PAHO/CaribVET Caribbean Regional Workshop on Rabies Surveillance, 20th -21st 2017, Trinidad
In light of the lack of surveillance data in many Caribbean countries, the rabies status of bat populations in non-endemic rabies countries can be challenged. As such rabies surveillance guidelines for bat populations need to be developed particularly for countries that are non-endemic for the rabies virus. Therefore, PAHO/PANAFTOSA and the CaribVET Veterinary Public Health working group (Rabies Subgroup) proposed to partner with the Centers for Disease Control and Prevention (CDC) to conduct a workshop to develop rabies surveillance guidelines for bat populations in the Caribbean region.
The fundamental objectives of this workshop are:
- To provide information on the recently developed WHO rabies risk classification system and the SIRVERA platform for the reporting of rabies cases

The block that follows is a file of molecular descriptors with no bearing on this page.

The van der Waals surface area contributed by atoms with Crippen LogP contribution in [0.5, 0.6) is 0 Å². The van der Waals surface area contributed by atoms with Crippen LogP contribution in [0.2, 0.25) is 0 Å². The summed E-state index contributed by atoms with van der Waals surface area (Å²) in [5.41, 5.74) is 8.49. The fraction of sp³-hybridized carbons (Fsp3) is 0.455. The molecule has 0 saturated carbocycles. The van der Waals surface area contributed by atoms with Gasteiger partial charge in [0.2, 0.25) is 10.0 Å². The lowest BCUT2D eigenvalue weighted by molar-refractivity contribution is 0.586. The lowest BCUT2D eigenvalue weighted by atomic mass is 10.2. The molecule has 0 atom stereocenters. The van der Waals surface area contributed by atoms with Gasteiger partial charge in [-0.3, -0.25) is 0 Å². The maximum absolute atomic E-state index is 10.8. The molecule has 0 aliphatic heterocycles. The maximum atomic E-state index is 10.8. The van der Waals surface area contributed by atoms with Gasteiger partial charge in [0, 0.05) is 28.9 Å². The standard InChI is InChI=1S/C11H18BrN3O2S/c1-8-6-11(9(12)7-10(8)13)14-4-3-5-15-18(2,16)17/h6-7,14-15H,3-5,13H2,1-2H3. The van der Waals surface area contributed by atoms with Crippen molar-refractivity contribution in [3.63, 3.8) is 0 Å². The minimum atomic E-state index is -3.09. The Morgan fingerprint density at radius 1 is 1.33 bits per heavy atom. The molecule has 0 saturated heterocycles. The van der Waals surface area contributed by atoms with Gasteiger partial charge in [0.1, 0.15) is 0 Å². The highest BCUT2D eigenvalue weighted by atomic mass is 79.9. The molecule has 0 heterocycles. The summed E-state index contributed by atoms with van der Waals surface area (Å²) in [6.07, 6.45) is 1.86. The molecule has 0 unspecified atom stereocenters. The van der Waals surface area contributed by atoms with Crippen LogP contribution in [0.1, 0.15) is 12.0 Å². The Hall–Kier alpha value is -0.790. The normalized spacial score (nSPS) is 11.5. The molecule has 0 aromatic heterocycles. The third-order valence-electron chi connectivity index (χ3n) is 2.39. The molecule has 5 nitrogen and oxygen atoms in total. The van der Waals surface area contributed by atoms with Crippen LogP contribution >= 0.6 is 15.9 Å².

- To develop surveillance guidelines for sylvatic (bat) rabies in non-endemic countries in the Caribbean
- To train attendees on rabies surveillance methods including passive surveillance models
- To present, discuss and validate a bat rabies ecological risk map for the Caribbean
- To identify rabies diagnostic laboratories that can provide diagnostic support for surveillance in countries that currently do not have the capacity to conduct rabies laboratory testing.
- To develop a road-map towards the establishment of a regional rabies reference laboratory for the Caribbean.
The expected outcomes of this workshop are:
- Documented surveillance guidelines for rabies surveillance in bat populations within non-endemic rabies countries.
- Improved rabies surveillance in bat populations within the Caribbean.
- The establishment of the bat rabies status for Caribbean countries and eventual removal of “rabies-free” countries from the CDC’s travel health recommendations.
- The establishment of at least one Regional Rabies Reference Laboratory in the Caribbean.
Facilitators will be provided by US Centers for Disease Control and Prevention (CDC), PAHO/PANAFTOSA and the Wistar Institute, a WHO Collaborating Centre on rabies.